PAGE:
Block 9

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Block 9 is a disk-based fanzine for the Amstrad CPC and Plus ranges of computers. It began life in the early 1990s as a print fanzine but is now distributed via the Internet. The magazine is coded by Zoë Kirk-Robinson, the former editor of the original print run of issues.


Block 9 began life as a joint Amstrad/Spectrum fanzine written on a typewriter, with accompanying hand-drawn artwork. The fanzine had a highly irregular production schedule, with three issues being released from January to February 1992. A total of six issues were produced between 1991 and 1993, after which the fanzine was rolled into successor 8/16-bit fanzine Sector Nine.

Block 9 attempted to cater to both gamer and serious computer users. It featured game reviews, short type-ins by the writing team, hardware reviews, hint & tips, and a letters page that was usually populated by characters created by the writing team solely for the purpose of telling jokes. The visual style was quite obvious in its aping of magazines such as Amstrad Action.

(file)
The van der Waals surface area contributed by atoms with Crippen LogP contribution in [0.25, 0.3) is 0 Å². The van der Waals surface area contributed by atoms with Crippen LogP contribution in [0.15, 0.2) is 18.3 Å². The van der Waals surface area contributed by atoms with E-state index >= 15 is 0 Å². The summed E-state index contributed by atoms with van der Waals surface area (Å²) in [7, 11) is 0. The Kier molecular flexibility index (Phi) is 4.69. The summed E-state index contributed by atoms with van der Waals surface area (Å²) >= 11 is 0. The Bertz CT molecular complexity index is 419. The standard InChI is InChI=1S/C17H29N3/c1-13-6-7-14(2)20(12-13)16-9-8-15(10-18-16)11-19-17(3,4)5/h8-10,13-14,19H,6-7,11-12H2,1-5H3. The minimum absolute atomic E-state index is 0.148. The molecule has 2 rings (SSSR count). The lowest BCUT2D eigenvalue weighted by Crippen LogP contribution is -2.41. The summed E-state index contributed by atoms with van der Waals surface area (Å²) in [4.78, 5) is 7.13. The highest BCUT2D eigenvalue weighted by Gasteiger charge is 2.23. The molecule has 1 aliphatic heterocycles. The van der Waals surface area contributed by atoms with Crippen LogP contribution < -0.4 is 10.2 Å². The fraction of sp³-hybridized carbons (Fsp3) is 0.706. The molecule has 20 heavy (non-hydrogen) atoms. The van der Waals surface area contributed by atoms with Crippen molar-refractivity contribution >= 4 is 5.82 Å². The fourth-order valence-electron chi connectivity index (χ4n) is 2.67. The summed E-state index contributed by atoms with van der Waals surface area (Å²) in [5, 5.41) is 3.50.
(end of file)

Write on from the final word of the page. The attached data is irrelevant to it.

The fanzine made regular references to its covertape, which never actually existed. These references ranged from a space being reserved for the tape on the front cover, to outrageous claims about the contents of the previous issue's tape in the letters page. One notable letter praised the cutting-edge nature of the tape's "holographic elephant display".

Print Era Writers

  • Zoe Robinson (writer, editor)
  • Elizabeth Robinson (writer, reviewer)
  • Matthew Walton (writer, reviewer)
  • Darren Metcalfe (writer, reviewer)
  • Kieran Bainbridge (writer, reviewer)

Print Era Covers

Disk Era

Issue 1 (disk era) menu screen

Block 9 re-emerged in January 2000 as a disk magazine, written by Zoë Kirk-Robinson, the editor of the previous print editions. This version of the magazine is entirely focussed on the Amstrad CPC, with only one small "off topic" section covering other machines. Each issue of the 'zine is accompanied by a free game.

While the look and feel of the print issues was heavily influenced by Amstrad Action, the design of the 'zine incarnation is heavily inspired by Teletext and BBS systems.


All issues of the diskzine will be made available to download, for free.